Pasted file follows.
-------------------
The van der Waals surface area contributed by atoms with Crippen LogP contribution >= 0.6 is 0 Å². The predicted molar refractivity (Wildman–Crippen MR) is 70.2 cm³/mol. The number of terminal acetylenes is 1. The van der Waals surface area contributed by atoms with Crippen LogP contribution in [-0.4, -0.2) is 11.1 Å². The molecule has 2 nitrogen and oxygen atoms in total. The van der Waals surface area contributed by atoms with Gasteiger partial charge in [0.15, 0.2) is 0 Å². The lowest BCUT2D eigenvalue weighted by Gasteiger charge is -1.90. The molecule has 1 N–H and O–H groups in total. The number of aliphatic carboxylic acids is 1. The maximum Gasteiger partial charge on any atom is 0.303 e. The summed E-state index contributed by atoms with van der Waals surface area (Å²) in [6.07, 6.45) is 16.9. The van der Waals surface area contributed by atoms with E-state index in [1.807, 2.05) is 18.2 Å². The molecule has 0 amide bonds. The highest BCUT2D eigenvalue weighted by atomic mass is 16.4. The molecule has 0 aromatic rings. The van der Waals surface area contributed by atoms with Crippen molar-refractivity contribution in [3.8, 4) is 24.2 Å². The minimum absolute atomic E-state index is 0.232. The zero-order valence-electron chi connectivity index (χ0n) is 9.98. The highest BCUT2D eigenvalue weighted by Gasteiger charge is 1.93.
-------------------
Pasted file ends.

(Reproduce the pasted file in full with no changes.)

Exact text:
The van der Waals surface area contributed by atoms with Crippen LogP contribution >= 0.6 is 0 Å². The predicted molar refractivity (Wildman–Crippen MR) is 70.2 cm³/mol. The number of terminal acetylenes is 1. The van der Waals surface area contributed by atoms with Crippen LogP contribution in [-0.4, -0.2) is 11.1 Å². The molecule has 2 nitrogen and oxygen atoms in total. The van der Waals surface area contributed by atoms with Gasteiger partial charge in [0.15, 0.2) is 0 Å². The lowest BCUT2D eigenvalue weighted by Gasteiger charge is -1.90. The molecule has 1 N–H and O–H groups in total. The number of aliphatic carboxylic acids is 1. The maximum Gasteiger partial charge on any atom is 0.303 e. The summed E-state index contributed by atoms with van der Waals surface area (Å²) in [6.07, 6.45) is 16.9. The van der Waals surface area contributed by atoms with E-state index in [1.807, 2.05) is 18.2 Å². The molecule has 0 amide bonds. The highest BCUT2D eigenvalue weighted by atomic mass is 16.4. The molecule has 0 aromatic rings. The van der Waals surface area contributed by atoms with Crippen molar-refractivity contribution in [3.8, 4) is 24.2 Å². The minimum absolute atomic E-state index is 0.232. The zero-order valence-electron chi connectivity index (χ0n) is 9.98. The highest BCUT2D eigenvalue weighted by Gasteiger charge is 1.93.